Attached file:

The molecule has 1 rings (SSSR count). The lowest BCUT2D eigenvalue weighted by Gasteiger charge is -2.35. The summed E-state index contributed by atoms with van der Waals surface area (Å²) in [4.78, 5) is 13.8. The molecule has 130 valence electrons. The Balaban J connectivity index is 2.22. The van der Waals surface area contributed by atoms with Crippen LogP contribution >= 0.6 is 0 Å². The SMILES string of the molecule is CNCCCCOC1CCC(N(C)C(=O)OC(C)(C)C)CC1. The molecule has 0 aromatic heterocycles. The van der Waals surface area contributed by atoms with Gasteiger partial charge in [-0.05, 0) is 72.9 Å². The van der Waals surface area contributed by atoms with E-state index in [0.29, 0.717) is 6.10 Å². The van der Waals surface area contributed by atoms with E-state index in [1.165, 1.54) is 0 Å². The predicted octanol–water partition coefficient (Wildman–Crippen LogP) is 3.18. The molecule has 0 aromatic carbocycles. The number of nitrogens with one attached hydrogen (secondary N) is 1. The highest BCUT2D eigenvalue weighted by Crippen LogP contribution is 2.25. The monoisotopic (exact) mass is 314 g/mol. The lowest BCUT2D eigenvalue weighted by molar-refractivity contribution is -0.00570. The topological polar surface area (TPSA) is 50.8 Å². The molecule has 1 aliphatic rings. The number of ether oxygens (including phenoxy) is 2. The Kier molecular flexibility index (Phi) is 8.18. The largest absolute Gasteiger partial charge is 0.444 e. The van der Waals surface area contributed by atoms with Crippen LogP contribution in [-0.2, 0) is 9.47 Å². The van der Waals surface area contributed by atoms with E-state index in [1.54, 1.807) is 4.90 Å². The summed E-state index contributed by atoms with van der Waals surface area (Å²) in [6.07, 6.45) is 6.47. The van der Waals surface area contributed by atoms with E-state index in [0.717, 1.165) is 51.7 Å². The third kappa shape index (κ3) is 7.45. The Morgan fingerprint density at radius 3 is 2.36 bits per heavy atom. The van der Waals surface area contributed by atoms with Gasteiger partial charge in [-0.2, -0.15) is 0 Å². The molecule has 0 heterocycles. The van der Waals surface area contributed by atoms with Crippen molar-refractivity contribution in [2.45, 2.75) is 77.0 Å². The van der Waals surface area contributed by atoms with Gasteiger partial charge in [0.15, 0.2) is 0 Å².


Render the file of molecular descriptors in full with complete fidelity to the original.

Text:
The molecule has 1 rings (SSSR count). The lowest BCUT2D eigenvalue weighted by Gasteiger charge is -2.35. The summed E-state index contributed by atoms with van der Waals surface area (Å²) in [4.78, 5) is 13.8. The molecule has 130 valence electrons. The Balaban J connectivity index is 2.22. The van der Waals surface area contributed by atoms with Crippen LogP contribution >= 0.6 is 0 Å². The SMILES string of the molecule is CNCCCCOC1CCC(N(C)C(=O)OC(C)(C)C)CC1. The molecule has 0 aromatic heterocycles. The van der Waals surface area contributed by atoms with Gasteiger partial charge in [-0.05, 0) is 72.9 Å². The van der Waals surface area contributed by atoms with E-state index in [0.29, 0.717) is 6.10 Å². The van der Waals surface area contributed by atoms with E-state index in [1.165, 1.54) is 0 Å². The predicted octanol–water partition coefficient (Wildman–Crippen LogP) is 3.18. The molecule has 0 aromatic carbocycles. The number of nitrogens with one attached hydrogen (secondary N) is 1. The highest BCUT2D eigenvalue weighted by Crippen LogP contribution is 2.25. The monoisotopic (exact) mass is 314 g/mol. The lowest BCUT2D eigenvalue weighted by molar-refractivity contribution is -0.00570. The topological polar surface area (TPSA) is 50.8 Å². The molecule has 1 aliphatic rings. The number of ether oxygens (including phenoxy) is 2. The Kier molecular flexibility index (Phi) is 8.18. The largest absolute Gasteiger partial charge is 0.444 e. The van der Waals surface area contributed by atoms with Crippen LogP contribution in [-0.2, 0) is 9.47 Å². The van der Waals surface area contributed by atoms with E-state index in [1.54, 1.807) is 4.90 Å². The summed E-state index contributed by atoms with van der Waals surface area (Å²) in [6.07, 6.45) is 6.47. The van der Waals surface area contributed by atoms with E-state index in [0.717, 1.165) is 51.7 Å². The third kappa shape index (κ3) is 7.45. The Morgan fingerprint density at radius 3 is 2.36 bits per heavy atom. The van der Waals surface area contributed by atoms with Gasteiger partial charge in [-0.2, -0.15) is 0 Å². The molecule has 0 heterocycles. The van der Waals surface area contributed by atoms with Crippen molar-refractivity contribution in [2.45, 2.75) is 77.0 Å². The van der Waals surface area contributed by atoms with Gasteiger partial charge in [0.15, 0.2) is 0 Å².